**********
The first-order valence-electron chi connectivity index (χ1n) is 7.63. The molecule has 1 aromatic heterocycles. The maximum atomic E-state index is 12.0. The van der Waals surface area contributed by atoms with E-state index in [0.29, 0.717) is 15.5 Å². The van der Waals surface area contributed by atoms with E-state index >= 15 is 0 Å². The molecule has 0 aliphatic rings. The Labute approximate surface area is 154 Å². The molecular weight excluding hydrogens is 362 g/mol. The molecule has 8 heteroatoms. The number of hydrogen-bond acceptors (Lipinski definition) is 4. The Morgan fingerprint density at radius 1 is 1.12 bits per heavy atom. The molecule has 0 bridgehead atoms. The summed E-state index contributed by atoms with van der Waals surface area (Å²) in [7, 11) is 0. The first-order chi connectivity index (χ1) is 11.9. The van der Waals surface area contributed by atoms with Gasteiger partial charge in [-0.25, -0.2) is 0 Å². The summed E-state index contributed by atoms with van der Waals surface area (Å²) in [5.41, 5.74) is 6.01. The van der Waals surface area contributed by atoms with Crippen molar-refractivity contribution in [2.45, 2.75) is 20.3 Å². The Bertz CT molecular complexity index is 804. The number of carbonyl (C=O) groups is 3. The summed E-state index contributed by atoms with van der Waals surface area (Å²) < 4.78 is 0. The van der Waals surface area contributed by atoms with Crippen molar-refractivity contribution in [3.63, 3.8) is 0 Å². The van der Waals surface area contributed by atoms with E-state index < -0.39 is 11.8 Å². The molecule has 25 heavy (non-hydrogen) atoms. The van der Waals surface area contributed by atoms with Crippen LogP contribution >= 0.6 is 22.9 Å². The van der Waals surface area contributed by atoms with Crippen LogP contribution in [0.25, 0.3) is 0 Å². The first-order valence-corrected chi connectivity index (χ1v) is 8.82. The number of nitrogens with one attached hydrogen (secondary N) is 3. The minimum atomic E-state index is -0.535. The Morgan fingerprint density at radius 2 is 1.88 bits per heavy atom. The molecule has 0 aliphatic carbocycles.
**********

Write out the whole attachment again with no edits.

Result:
The first-order valence-electron chi connectivity index (χ1n) is 7.63. The molecule has 1 aromatic heterocycles. The maximum atomic E-state index is 12.0. The van der Waals surface area contributed by atoms with E-state index in [0.29, 0.717) is 15.5 Å². The van der Waals surface area contributed by atoms with E-state index >= 15 is 0 Å². The molecule has 0 aliphatic rings. The Labute approximate surface area is 154 Å². The molecular weight excluding hydrogens is 362 g/mol. The molecule has 8 heteroatoms. The number of hydrogen-bond acceptors (Lipinski definition) is 4. The Morgan fingerprint density at radius 1 is 1.12 bits per heavy atom. The molecule has 0 bridgehead atoms. The summed E-state index contributed by atoms with van der Waals surface area (Å²) in [7, 11) is 0. The first-order chi connectivity index (χ1) is 11.9. The van der Waals surface area contributed by atoms with Gasteiger partial charge in [-0.25, -0.2) is 0 Å². The summed E-state index contributed by atoms with van der Waals surface area (Å²) in [5.41, 5.74) is 6.01. The van der Waals surface area contributed by atoms with Crippen molar-refractivity contribution in [2.45, 2.75) is 20.3 Å². The Bertz CT molecular complexity index is 804. The number of carbonyl (C=O) groups is 3. The summed E-state index contributed by atoms with van der Waals surface area (Å²) < 4.78 is 0. The van der Waals surface area contributed by atoms with Crippen molar-refractivity contribution in [3.63, 3.8) is 0 Å². The van der Waals surface area contributed by atoms with E-state index < -0.39 is 11.8 Å². The molecule has 25 heavy (non-hydrogen) atoms. The van der Waals surface area contributed by atoms with Crippen LogP contribution >= 0.6 is 22.9 Å². The van der Waals surface area contributed by atoms with Crippen LogP contribution in [0.25, 0.3) is 0 Å². The first-order valence-corrected chi connectivity index (χ1v) is 8.82. The number of nitrogens with one attached hydrogen (secondary N) is 3. The minimum atomic E-state index is -0.535. The Morgan fingerprint density at radius 2 is 1.88 bits per heavy atom. The molecule has 0 aliphatic carbocycles.